- Medicine. If you take any medication or vitamins, don’t forget to bring enough for your entire trip. I also recommend bringing any prescriptions you have with you in case you need to refill them while you’re gone.
- Other stuff. If you have room, bring an extension cord or a power strip. This is a tip my friend Nicole (shout out to my opposite twin!) gave me and I have to say – it’s come in handy more than a few times! Sometimes there aren’t very many plugins in a hotel room or they aren’t placed in very practical spots. For example, there’s none close to the bedside table. If you’re using your phone as an alarm and don’t want to have to jump out of bed to turn it off, this is a real issue.
How to Pack it
Wow, that list got long pretty fast! But if you know how to pack, you’ll be able to fit it all into your regulation size carry-on.
In your smaller bag or backpack (A.K.A. your personal item)
- Your purse. If you have a purse, make sure it fits inside. Otherwise you may have to check your roller bag (the horror!) due to having 3 carry-on items instead of 2.
- Liquids. If you’re flying you’ll want these in an easy-to-access place so you can take them out when you go through security. I like to put them on top of my tote bag or in the front pocket of my backpack.
- Makeup and toiletries. Put in a separate, leak-proof bag. You don’t want to learn the hard way what it’s like when your contact solution leaks onto your clothes.
- A change of clothes. If your bag gets lost you’ll want something to change into.
- Anything you can’t live without for a day or that’s expensive and/or irreplaceable. If you’re forced to check your roller bag at the gate, it’s important you still have the essentials. If you’re lucky, they give it back to you on the jetway. If you’re unlucky, you’ll have to wait for it at the baggage carousel as if you’d checked it. The good news is that it’s usually free. The bad news is that you’ll have to wait and there’s always the off chance your bag will be lost for a couple hours or days (or forever if you’re really unlucky, but that has yet to happen to me–knock on wood!). To be safe, I always put all my electronics, chargers, medicine, eye stuff, jewelry, etc. in this bag.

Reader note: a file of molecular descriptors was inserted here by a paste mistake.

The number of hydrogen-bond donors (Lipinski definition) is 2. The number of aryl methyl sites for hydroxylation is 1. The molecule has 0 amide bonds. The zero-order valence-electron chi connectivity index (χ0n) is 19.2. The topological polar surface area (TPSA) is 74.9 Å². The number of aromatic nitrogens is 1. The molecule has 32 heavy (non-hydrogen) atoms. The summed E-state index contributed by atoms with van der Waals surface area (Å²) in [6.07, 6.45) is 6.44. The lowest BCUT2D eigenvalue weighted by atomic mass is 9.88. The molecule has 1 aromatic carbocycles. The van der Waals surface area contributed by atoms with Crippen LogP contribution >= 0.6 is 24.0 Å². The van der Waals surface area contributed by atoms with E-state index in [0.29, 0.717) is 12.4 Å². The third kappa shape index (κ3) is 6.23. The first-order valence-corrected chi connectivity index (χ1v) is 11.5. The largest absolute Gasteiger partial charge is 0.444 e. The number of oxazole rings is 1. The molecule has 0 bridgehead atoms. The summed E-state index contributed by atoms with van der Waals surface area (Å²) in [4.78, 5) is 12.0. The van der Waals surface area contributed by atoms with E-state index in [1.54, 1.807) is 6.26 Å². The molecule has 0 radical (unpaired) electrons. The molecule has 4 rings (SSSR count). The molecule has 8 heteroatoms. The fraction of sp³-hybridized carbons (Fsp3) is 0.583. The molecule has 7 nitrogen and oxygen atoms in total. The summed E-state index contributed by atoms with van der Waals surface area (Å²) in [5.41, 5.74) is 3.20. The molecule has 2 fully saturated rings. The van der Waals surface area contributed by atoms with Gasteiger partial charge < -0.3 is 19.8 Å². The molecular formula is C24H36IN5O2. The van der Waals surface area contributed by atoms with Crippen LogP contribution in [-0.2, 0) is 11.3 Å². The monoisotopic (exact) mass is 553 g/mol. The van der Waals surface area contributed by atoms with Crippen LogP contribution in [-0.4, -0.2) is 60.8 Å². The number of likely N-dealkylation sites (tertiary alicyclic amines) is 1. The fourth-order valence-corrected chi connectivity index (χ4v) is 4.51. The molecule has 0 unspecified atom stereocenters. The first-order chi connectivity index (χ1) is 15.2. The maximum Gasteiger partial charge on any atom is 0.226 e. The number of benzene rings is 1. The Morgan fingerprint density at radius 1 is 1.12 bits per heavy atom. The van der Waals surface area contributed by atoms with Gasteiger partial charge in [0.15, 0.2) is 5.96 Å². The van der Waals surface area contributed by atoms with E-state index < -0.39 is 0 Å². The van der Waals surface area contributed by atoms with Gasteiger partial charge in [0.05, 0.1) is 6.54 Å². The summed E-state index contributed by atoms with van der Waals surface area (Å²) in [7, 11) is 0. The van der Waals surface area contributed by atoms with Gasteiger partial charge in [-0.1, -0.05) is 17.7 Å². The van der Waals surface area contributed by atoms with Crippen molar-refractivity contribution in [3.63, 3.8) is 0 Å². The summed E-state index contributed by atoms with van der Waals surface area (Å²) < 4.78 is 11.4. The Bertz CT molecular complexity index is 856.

In your roller bag
- Clothes. Roll them. If you’ve heard this before and scoffed at it, scoff no more! Try it out. You won’t believe how much space it saves.
- Socks. Put them in your shoes. It will not only save you space but keep your shoes from getting all bent out of shape in your suitcase.
- Shoes. Put each individual shoe in a plastic or fabric bag to keep the soles from touching your clothes. Packing each shoe separately helps avoid wasted space. Place the flat side of the shoe towards the outside of the suitcase, so there’s no gap. For high heels, put something small between the heel and the rest of the shoe, for example a pair of underwear. Thanks to the bag, you don’t have to worry about getting them dirty.
- Everything else. Pack the rest wherever there is room, while still trying to maintain a sense of order. If you throw everything in haphazardly, you’ll have trouble finding things once you arrive. For example: all your t-shirts, all your pants, etc.
Hopefully these tips will help you ditch your heavy suitcase and join the carry-on club. If you’re already an expert packer, do you have any other tips for me? Please share in the comment section. I’m always looking for ways to lighten my load! 🙂